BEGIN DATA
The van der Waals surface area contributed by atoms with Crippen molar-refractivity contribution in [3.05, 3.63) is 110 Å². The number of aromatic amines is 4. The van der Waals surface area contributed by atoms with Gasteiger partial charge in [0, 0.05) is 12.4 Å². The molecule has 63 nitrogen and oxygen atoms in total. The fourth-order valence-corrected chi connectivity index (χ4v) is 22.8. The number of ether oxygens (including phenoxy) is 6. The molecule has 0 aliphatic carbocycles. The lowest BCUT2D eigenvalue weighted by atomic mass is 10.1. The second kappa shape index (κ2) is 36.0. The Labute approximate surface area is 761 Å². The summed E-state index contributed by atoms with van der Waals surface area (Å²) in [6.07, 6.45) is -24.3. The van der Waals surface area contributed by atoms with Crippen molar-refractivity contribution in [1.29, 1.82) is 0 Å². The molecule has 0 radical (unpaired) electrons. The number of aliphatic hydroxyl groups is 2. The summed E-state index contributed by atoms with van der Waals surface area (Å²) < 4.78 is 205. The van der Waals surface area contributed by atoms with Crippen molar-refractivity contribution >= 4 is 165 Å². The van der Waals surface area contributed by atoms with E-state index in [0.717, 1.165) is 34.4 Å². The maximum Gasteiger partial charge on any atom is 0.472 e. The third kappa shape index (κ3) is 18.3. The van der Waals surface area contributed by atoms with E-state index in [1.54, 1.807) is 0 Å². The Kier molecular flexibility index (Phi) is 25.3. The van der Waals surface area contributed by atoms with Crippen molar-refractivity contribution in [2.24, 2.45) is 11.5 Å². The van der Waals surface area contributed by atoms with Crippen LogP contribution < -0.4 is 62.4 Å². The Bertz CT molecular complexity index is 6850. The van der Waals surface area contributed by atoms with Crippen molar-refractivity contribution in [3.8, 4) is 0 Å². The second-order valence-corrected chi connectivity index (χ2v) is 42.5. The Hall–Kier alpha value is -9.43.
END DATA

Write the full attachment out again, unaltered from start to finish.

The van der Waals surface area contributed by atoms with Crippen molar-refractivity contribution in [3.05, 3.63) is 110 Å². The number of aromatic amines is 4. The van der Waals surface area contributed by atoms with Gasteiger partial charge in [0, 0.05) is 12.4 Å². The molecule has 63 nitrogen and oxygen atoms in total. The fourth-order valence-corrected chi connectivity index (χ4v) is 22.8. The number of ether oxygens (including phenoxy) is 6. The molecule has 0 aliphatic carbocycles. The lowest BCUT2D eigenvalue weighted by atomic mass is 10.1. The second kappa shape index (κ2) is 36.0. The Labute approximate surface area is 761 Å². The summed E-state index contributed by atoms with van der Waals surface area (Å²) in [6.07, 6.45) is -24.3. The van der Waals surface area contributed by atoms with Crippen molar-refractivity contribution in [1.29, 1.82) is 0 Å². The molecule has 0 radical (unpaired) electrons. The number of aliphatic hydroxyl groups is 2. The summed E-state index contributed by atoms with van der Waals surface area (Å²) < 4.78 is 205. The van der Waals surface area contributed by atoms with Crippen molar-refractivity contribution >= 4 is 165 Å². The van der Waals surface area contributed by atoms with E-state index in [0.717, 1.165) is 34.4 Å². The maximum Gasteiger partial charge on any atom is 0.472 e. The third kappa shape index (κ3) is 18.3. The van der Waals surface area contributed by atoms with E-state index in [1.54, 1.807) is 0 Å². The Kier molecular flexibility index (Phi) is 25.3. The van der Waals surface area contributed by atoms with Crippen molar-refractivity contribution in [2.24, 2.45) is 11.5 Å². The van der Waals surface area contributed by atoms with Crippen LogP contribution < -0.4 is 62.4 Å². The Bertz CT molecular complexity index is 6850. The van der Waals surface area contributed by atoms with Crippen molar-refractivity contribution in [3.8, 4) is 0 Å². The second-order valence-corrected chi connectivity index (χ2v) is 42.5. The Hall–Kier alpha value is -9.43.